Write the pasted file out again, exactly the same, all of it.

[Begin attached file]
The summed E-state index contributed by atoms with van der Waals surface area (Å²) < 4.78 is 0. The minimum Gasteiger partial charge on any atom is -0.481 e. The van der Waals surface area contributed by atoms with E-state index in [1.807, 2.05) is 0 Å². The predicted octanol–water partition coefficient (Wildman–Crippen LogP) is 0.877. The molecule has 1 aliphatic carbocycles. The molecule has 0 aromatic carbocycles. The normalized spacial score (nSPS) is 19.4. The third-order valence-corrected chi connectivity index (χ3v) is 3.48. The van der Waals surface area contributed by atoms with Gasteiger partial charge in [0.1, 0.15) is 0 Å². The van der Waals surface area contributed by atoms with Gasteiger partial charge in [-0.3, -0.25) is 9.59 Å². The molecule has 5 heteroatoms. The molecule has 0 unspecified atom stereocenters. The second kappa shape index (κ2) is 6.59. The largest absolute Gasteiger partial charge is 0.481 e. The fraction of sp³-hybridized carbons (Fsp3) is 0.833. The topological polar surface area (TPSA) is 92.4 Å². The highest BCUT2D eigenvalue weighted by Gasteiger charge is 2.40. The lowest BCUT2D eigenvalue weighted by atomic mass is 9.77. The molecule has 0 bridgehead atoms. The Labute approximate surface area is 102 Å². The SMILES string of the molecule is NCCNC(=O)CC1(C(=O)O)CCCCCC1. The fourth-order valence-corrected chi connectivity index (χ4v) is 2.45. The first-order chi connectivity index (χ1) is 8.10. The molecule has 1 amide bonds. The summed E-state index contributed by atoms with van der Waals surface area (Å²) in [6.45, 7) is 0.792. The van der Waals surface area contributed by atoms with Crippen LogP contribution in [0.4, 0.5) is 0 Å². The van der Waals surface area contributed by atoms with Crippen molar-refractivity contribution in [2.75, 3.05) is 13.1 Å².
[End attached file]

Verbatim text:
The summed E-state index contributed by atoms with van der Waals surface area (Å²) < 4.78 is 0. The minimum Gasteiger partial charge on any atom is -0.481 e. The van der Waals surface area contributed by atoms with E-state index in [1.807, 2.05) is 0 Å². The predicted octanol–water partition coefficient (Wildman–Crippen LogP) is 0.877. The molecule has 1 aliphatic carbocycles. The molecule has 0 aromatic carbocycles. The normalized spacial score (nSPS) is 19.4. The third-order valence-corrected chi connectivity index (χ3v) is 3.48. The van der Waals surface area contributed by atoms with Gasteiger partial charge in [0.1, 0.15) is 0 Å². The van der Waals surface area contributed by atoms with Gasteiger partial charge in [-0.3, -0.25) is 9.59 Å². The molecule has 5 heteroatoms. The molecule has 0 unspecified atom stereocenters. The second kappa shape index (κ2) is 6.59. The largest absolute Gasteiger partial charge is 0.481 e. The fraction of sp³-hybridized carbons (Fsp3) is 0.833. The topological polar surface area (TPSA) is 92.4 Å². The highest BCUT2D eigenvalue weighted by Gasteiger charge is 2.40. The lowest BCUT2D eigenvalue weighted by atomic mass is 9.77. The molecule has 0 bridgehead atoms. The Labute approximate surface area is 102 Å². The SMILES string of the molecule is NCCNC(=O)CC1(C(=O)O)CCCCCC1. The fourth-order valence-corrected chi connectivity index (χ4v) is 2.45. The first-order chi connectivity index (χ1) is 8.10. The molecule has 1 amide bonds. The summed E-state index contributed by atoms with van der Waals surface area (Å²) in [6.45, 7) is 0.792. The van der Waals surface area contributed by atoms with Crippen LogP contribution in [0.4, 0.5) is 0 Å². The van der Waals surface area contributed by atoms with Crippen molar-refractivity contribution in [2.75, 3.05) is 13.1 Å².